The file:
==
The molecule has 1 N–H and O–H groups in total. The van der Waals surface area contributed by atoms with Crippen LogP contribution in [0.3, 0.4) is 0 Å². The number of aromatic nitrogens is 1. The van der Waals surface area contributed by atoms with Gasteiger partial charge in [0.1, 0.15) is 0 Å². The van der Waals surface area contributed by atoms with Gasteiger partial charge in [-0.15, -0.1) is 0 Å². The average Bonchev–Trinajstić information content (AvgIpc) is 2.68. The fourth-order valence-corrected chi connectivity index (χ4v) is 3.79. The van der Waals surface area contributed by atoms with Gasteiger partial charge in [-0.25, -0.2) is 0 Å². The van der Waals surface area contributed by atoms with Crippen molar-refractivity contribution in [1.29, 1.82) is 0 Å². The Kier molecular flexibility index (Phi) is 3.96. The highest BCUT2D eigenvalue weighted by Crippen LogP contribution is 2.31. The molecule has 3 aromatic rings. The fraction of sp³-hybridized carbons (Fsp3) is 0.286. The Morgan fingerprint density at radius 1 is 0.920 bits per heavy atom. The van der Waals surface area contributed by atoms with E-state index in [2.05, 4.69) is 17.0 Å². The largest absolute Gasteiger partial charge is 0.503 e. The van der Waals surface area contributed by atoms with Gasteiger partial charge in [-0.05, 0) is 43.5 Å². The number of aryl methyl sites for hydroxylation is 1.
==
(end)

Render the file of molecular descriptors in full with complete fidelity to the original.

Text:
The molecule has 1 N–H and O–H groups in total. The van der Waals surface area contributed by atoms with Crippen LogP contribution in [0.3, 0.4) is 0 Å². The number of aromatic nitrogens is 1. The van der Waals surface area contributed by atoms with Gasteiger partial charge in [0.1, 0.15) is 0 Å². The van der Waals surface area contributed by atoms with Gasteiger partial charge in [-0.15, -0.1) is 0 Å². The average Bonchev–Trinajstić information content (AvgIpc) is 2.68. The fourth-order valence-corrected chi connectivity index (χ4v) is 3.79. The van der Waals surface area contributed by atoms with Gasteiger partial charge in [-0.25, -0.2) is 0 Å². The van der Waals surface area contributed by atoms with Crippen molar-refractivity contribution in [1.29, 1.82) is 0 Å². The Kier molecular flexibility index (Phi) is 3.96. The highest BCUT2D eigenvalue weighted by Crippen LogP contribution is 2.31. The molecule has 3 aromatic rings. The fraction of sp³-hybridized carbons (Fsp3) is 0.286. The Morgan fingerprint density at radius 1 is 0.920 bits per heavy atom. The van der Waals surface area contributed by atoms with E-state index in [2.05, 4.69) is 17.0 Å². The largest absolute Gasteiger partial charge is 0.503 e. The van der Waals surface area contributed by atoms with Gasteiger partial charge in [-0.05, 0) is 43.5 Å². The number of aryl methyl sites for hydroxylation is 1.